Lawmakers approve South African mining bill

The South Africa national assembly approved controversial changes to diamond laws, allowing for the country to get a larger part of the overall diamond business, Reuters reports.

The law aims to stimulate more jewelry manufacturing and gem cutting, especially by black South Africans. Mining companies, led by De Beers, have opposed the changes, saying it will harm the industry and lead to mining closures and job losses.

The company’s biggest shareholder, Anglo American, has reportedly said the proposed law might lead to the demise of the Diamond Trading Company.

The new law will compel miners to first offer their diamonds to a state trader, which will make stones available to local cutters and polishers, Reuters reports. It compels producers to route their exports through a state-controlled export center, although the minister can issue an exemption from this.

A proposed levy will be charged on exports and will be set by a parallel finance law following negotiations between the National Treasury and an industry already facing an 8 percent royalty on total diamond sales, Reuters reports.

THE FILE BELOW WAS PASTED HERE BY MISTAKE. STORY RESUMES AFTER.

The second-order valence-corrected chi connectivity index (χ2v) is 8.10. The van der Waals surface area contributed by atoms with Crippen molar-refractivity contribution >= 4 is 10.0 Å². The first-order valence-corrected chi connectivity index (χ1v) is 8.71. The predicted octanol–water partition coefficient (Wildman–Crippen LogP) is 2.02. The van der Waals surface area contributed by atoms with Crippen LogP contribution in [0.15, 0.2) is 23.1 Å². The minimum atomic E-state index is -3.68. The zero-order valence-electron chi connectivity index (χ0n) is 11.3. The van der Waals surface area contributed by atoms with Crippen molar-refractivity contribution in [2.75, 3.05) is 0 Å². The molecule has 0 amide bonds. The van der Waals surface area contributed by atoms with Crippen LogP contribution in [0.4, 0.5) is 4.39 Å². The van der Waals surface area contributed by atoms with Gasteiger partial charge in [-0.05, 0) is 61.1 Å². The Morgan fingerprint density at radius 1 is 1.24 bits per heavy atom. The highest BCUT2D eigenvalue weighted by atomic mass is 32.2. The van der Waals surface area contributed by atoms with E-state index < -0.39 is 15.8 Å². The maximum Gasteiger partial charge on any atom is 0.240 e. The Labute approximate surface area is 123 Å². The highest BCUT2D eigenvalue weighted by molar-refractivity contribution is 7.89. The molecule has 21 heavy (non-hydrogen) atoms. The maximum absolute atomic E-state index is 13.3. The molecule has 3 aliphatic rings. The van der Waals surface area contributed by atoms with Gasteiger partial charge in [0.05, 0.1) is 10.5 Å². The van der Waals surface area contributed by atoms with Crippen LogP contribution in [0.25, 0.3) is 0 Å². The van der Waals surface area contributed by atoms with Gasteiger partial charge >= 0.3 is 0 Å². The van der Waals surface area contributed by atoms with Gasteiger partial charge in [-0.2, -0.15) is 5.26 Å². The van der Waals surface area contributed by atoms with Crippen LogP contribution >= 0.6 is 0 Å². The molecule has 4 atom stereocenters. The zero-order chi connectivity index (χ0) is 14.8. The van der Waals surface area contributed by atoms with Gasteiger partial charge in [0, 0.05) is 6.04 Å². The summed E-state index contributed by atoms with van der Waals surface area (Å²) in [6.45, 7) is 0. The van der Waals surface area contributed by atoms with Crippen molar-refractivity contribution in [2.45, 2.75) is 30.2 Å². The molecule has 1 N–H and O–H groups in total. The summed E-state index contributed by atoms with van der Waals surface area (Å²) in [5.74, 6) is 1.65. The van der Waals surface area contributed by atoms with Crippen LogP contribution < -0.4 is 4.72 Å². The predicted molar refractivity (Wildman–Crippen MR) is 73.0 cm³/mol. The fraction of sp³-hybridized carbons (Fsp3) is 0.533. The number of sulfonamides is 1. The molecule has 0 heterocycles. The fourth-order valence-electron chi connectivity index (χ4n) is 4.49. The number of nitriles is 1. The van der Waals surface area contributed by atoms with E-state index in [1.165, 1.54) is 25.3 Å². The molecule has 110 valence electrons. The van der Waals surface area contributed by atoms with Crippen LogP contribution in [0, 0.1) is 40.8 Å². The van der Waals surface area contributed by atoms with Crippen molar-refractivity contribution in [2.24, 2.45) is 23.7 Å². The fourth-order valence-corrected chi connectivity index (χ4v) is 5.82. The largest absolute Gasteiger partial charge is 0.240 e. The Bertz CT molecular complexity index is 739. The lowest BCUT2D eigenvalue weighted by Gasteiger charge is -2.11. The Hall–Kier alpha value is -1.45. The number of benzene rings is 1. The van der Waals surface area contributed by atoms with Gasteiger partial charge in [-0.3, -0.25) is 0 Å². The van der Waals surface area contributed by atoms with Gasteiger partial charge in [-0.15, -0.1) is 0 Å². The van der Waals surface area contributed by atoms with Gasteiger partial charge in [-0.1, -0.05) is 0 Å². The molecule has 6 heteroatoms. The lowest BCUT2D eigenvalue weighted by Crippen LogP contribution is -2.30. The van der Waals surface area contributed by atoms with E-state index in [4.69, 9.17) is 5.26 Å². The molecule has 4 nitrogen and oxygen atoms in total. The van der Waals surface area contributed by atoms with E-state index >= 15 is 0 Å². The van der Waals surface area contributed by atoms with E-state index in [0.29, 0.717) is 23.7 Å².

South Africa Minerals minister Lindiwe Hendricks reportedly dismissed warnings of massive job losses because of the law, saying a number of major companies had expressed interest in investing in South Africa’s processing sector once it was passed.

“Some of the concerns raised were valid whilst others were nothing but myths that were created by people who do not want to see the status quo changed,” Hendricks reportedly said.

She added that diamonds could still be mixed in Botswana—in line with a request from that country’s president Festus Mogae last week—as groups could be exempt from first offering their diamonds to the state trader, Reuters reports.

The bill will now be referred to parliament’s lower house and will be implemented once the finance law is approved, likely early next year, Reuters reports.

Lawmakers also approved the Precious Metals Bill, which also aims to encourage local processing and requires companies to apply for refining and processing licenses and keep records of all products received and sold, Reuters reports.

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